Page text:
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Gmail scam - be careful

To: "ccsf@cloud.ccsf.edu" <ccsf@cloud.ccsf.edu>
Subject: Gmail scam - be careful
From: Jay Field <jfield@ccsf.edu>
Date: Mon, 27 Feb 2017 16:30:44 +0000


Hi Everyone,


Since many people use Gmail, whether it is mail.ccsf.edu or your personal account, I wanted to pass this information along.  There is a new Gmail threat that you should be aware of.  Unfortunately, this one is pretty good and requires paying close attention.  Please read the details below or go to Fortune magazine online and search for the article. “Everyone Is Falling For This Frighteningly Effective Gmail Scam” 


If you get an email in Gmail, open the attachment and you are presented with a new Gmail login page, do NOT attempt to login a second time


I will share this information with our students too. 


As always, please be alert with your use of technology and stay safe.





Below is information from an article in Fortune magazine by Robert Hackett from January 18, 2017.


Here's how the swindle works. The attacker, usually disguised as a trusted contact, sends a booby-trapped email to a prospective victim. Affixed to that email, there appears to be a regular attachment, say a PDF document. Nothing seemingly out of the ordinary.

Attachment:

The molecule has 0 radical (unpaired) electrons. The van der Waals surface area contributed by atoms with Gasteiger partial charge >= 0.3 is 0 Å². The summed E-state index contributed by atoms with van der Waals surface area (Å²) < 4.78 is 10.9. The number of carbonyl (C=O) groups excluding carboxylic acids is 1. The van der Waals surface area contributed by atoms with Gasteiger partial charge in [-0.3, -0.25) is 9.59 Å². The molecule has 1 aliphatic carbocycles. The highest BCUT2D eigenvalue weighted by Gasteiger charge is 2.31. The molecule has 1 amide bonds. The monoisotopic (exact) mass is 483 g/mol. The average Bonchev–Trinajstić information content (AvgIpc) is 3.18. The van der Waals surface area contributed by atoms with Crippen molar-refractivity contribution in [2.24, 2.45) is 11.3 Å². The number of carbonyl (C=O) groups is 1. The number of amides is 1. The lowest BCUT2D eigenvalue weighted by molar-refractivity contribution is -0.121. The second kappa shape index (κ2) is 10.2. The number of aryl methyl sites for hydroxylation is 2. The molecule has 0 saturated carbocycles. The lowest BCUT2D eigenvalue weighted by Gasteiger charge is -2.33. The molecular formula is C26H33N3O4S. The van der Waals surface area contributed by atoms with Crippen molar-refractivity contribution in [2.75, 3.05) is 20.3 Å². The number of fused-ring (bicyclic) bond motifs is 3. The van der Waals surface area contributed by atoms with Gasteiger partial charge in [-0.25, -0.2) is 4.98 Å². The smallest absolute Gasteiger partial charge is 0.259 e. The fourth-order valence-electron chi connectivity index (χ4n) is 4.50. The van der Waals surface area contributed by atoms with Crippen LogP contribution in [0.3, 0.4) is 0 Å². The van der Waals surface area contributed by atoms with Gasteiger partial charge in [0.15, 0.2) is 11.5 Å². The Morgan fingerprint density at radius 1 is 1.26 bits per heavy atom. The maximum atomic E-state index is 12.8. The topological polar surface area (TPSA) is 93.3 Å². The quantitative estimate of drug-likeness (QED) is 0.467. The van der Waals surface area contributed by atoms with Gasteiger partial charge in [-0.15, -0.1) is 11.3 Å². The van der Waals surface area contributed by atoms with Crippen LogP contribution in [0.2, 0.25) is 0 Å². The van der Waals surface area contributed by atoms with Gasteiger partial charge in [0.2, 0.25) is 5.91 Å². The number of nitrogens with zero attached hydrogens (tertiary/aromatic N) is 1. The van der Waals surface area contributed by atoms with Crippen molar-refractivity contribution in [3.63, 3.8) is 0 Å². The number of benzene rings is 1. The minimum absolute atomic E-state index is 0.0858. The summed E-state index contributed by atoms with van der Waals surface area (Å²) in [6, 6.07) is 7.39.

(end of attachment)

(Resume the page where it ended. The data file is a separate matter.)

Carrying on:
But the attachment is actually an embedded image that has been crafted to look like a PDF. Rather than reveal a preview of the document when clicked, that embedded image links out to a fake Google login page. And this is where the scam gets really devious.


Everything about this sign-in page looks authentic: the Google logo, the username and password entry fields, the tagline ("One account. All of Google."). By all indications, the page is a facsimile of the real thing. Except for one clue: the browser's address bar.


Even there, it can be easy to miss the cue. The text still includes the "https://accounts.google.com," a URL that seems legitimate. There's a problem though; that URL is preceded by the prefix "data:text/html."  If you were to zoom out on the address bar, you would find a long string of characters, a script that serves up a file designed to look like a Gmail login page. This is the trap.


As soon as a person enters her username and password into the fields, the attackers capture the information. To make matters worse, once they gain access to a person's inbox, they immediately reconnoiter the compromised account and prepare to launch their next bombardment. They find past emails and attachments, create booby-trapped-image versions, drum up believable subject lines, and then target the person's contacts.





Jay Field

CTO, City College of San Francisco

(415) 239-3993 – voice

(707) 849-6057 – mobile


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